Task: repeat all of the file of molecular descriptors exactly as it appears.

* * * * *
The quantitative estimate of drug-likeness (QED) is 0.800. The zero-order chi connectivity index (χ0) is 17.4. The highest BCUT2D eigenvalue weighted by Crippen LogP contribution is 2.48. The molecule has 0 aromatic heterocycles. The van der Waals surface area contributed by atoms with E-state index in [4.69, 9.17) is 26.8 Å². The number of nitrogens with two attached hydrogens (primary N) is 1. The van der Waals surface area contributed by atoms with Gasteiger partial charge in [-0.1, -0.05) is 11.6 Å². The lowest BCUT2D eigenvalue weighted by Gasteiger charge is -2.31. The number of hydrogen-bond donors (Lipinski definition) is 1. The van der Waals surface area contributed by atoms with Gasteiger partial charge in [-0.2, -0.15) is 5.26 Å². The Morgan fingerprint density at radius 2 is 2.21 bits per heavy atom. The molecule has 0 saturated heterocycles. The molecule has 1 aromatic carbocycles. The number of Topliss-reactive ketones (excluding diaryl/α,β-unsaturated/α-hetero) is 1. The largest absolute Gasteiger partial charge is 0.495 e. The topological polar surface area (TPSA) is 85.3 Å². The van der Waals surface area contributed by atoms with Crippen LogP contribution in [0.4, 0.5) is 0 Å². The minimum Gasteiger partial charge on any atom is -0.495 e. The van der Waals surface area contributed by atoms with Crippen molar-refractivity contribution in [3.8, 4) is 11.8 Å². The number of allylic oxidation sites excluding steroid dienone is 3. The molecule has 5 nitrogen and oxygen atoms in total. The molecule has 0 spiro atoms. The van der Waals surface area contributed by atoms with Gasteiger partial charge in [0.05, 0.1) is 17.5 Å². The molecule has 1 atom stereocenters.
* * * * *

The quantitative estimate of drug-likeness (QED) is 0.800. The zero-order chi connectivity index (χ0) is 17.4. The highest BCUT2D eigenvalue weighted by Crippen LogP contribution is 2.48. The molecule has 0 aromatic heterocycles. The van der Waals surface area contributed by atoms with E-state index in [4.69, 9.17) is 26.8 Å². The number of nitrogens with two attached hydrogens (primary N) is 1. The van der Waals surface area contributed by atoms with Gasteiger partial charge in [-0.1, -0.05) is 11.6 Å². The lowest BCUT2D eigenvalue weighted by Gasteiger charge is -2.31. The number of hydrogen-bond donors (Lipinski definition) is 1. The van der Waals surface area contributed by atoms with Gasteiger partial charge in [-0.2, -0.15) is 5.26 Å². The Morgan fingerprint density at radius 2 is 2.21 bits per heavy atom. The molecule has 0 saturated heterocycles. The molecule has 1 aromatic carbocycles. The number of Topliss-reactive ketones (excluding diaryl/α,β-unsaturated/α-hetero) is 1. The largest absolute Gasteiger partial charge is 0.495 e. The topological polar surface area (TPSA) is 85.3 Å². The van der Waals surface area contributed by atoms with Crippen LogP contribution in [0.4, 0.5) is 0 Å². The minimum Gasteiger partial charge on any atom is -0.495 e. The van der Waals surface area contributed by atoms with Crippen molar-refractivity contribution in [3.8, 4) is 11.8 Å². The number of allylic oxidation sites excluding steroid dienone is 3. The molecule has 5 nitrogen and oxygen atoms in total. The molecule has 0 spiro atoms. The van der Waals surface area contributed by atoms with Gasteiger partial charge in [0.05, 0.1) is 17.5 Å². The molecule has 1 atom stereocenters.